As for the ability to go over the targeted cap, Cashman’s Russell Martin example doesn’t say much at all. They Yankees had already lost out on Cliff Lee, so they were well under what they were planning to spend. Apparently ownership was content with their present spending on catching, but Cashman was able to get them to pitch in another $4 mil for a one-year contract that didn’t pin them down in future seasons at all. Furthermore, Cashman explicitly states that other spending requests are rejected. Why would spending requests be rejected if the payroll is unlimited? For Cameron, this isn’t exactly demonstrating that Cash could sign Pujols and Reyes to be the best pinch-hitters in baseball.

More from Fangraphs:

“[For most every other team] every dollar they spend on one player is money they cannot spend on another player, and every player’s salary represents an opportunity cost. The Yankees simply don’t have that constraint. Their only opportunity cost is roster spots.”

We call big-time bullsh*t on this. Can Dave Cameron please explain to everybody how Cliff Lee, an unquestionably elite player who fit into a roster spot, managed to go to another team? If the Yankees have no budgetary constraints and they don’t have to worry about opportunity costs, then why didn’t Cashman just up his offer by $5 mil a year? He would have blown the Phillies out of the water and surely landed Lee with that extra $30 mil. Dave, you’re a smart dude. Don’t you think it was possible that the Steinbrenners told Cashman that there was a limit to how much they could pay Lee? If there was infinite dollars available, Cliff Lee would be in the Boogie Down Bronx.

Cashman’s quote indicates that he can get Hal to go over the cap a bit in a given year if he can convince him that it means the Yankees’ playoff odds go up x%. It decidedly does NOT mean that Hal will let Cashman spend as much as he wants in perpetuity. Cashman knew he could only spend so much each year, so at a certain point, he could not offer Lee more money lest it impact his ability to sign other players in the future.

And another excerpt from Cameron’s article:

“They can’t have Prince Fielder or Albert Pujols because they already have Mark Teixeira playing first base, not because the salaries are a deterrent.”

Unfortunately, as you dive deeper into the article, it sounds more like an emotional rant from a disgruntled fan, because the facts simply don’t add up. The Yankees could accommodate either Fielder or Pujols at DH. They’d certainly get more wins with Fielder taking all the DH at bats against right-handed pitchers. They’d get more wins by putting Albert Pujols, an elite defender and best hitter of the last decade, just about anywhere and shuffling the rest of the lineup to have him on the field every day. Heck, if they have unlimited resources, why not just sign Pujols as a nice righty bat off the bench? Two hundred million would be a high price to pick up that extra win Pujols would give you as a bench player, but since there is no such thing as opportunity cost in the Yankees world, then why not? Warning to Dave though…$200 milion for +1 WAR might throw off the going free agent rate of $5 million per 1 WAR.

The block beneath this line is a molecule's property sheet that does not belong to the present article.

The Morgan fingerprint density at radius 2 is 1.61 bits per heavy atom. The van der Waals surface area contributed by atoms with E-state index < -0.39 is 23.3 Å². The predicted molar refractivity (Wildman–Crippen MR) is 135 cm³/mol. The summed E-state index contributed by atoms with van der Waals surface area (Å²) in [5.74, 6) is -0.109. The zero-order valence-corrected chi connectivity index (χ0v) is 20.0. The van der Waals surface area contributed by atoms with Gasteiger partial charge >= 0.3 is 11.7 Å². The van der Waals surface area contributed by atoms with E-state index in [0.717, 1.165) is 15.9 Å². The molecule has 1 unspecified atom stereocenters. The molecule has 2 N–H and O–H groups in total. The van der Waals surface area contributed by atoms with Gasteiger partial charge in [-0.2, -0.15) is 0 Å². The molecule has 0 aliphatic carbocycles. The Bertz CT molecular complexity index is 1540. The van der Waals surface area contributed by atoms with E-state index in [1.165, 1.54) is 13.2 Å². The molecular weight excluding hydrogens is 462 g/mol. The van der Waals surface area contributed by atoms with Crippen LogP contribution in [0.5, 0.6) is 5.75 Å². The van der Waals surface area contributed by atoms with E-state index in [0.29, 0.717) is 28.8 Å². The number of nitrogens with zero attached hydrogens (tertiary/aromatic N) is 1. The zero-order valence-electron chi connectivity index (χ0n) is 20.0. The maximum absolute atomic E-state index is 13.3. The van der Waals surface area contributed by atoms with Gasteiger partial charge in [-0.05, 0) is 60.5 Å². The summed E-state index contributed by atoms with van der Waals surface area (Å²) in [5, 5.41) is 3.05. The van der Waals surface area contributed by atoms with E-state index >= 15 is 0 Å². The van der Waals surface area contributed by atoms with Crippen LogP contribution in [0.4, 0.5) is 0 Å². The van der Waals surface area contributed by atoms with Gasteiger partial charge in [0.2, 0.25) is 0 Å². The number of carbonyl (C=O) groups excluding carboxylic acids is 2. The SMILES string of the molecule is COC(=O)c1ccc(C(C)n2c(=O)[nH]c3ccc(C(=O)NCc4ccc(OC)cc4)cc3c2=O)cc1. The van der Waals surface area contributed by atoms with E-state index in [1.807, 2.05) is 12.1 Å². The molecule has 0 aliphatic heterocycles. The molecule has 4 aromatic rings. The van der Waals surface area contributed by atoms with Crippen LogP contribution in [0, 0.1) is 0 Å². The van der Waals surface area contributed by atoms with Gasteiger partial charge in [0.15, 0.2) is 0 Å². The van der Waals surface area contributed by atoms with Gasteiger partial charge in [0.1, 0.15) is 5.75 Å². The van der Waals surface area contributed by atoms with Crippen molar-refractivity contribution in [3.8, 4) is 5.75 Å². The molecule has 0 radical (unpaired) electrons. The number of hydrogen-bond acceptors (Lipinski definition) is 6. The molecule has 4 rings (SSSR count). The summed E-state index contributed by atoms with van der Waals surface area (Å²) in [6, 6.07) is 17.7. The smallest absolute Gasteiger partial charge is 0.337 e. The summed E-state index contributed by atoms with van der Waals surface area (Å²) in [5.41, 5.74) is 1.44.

You can really see how Cameron’s argument erodes with each passing paragraph. But, there’s more:

“We saw this last year with Rafael Soriano, in fact – ownership overruled Cashman and gave Soriano a monster contract to serve as a setup man because it made the team better and the cash spent on Soriano would not prevent the Yankees from doing anything else they wanted to do.”

This is ridiculous. The Yankees ownership overruled Cashman because they were already spending less than they had intended due to the Cliff Lee fiasco. The combination of Soriano and Martin adds up to much less than they would have spent on Lee.

More importantly, why do you think Cashman tried to put the kibosh on the signing? Cashman outright said Soriano’s talent makes their bullpen better. Why would he be so upset that he’d take the rare step of publicly airing his grievances at Soriano’s own press conference? Here’s an idea: Cashman knew that at least part of the $11 million they were spending on Soriano in 2012 and $14 million in 2013 was money that he would have to put towards more productive players.

Cashman was also upset at losing a first-round draft pick since Soriano was a Type A free agent. If the probability of a first round pick developing into an elite player is so small and Cashman could significantly increase his odds of getting an elite player simply by signing one who was already established as such, then why would he care about losing a pick?

It’s because when draft picks turn into productive players, it gives you payroll flexibility. A player like Brett Gardner allows Cashman to spend the money that he is allotted to make vast improvements elsewhere on the roster. If Cashman wasn’t constrained by the budget, he could have much more easily signed Matt Holliday and have been virtually guaranteed more wins. Yet, the Yankees didn’t come close to doing so.

The Yankees spend within their means. Granted, their means are higher than everybody else, but they still spend within them. Cameron’s argument that the Yankees possess an infinite amount is simply not reality.

Dave Cameron’s bedroom reveals the disgruntled fan behind his Yankees’ payroll theories.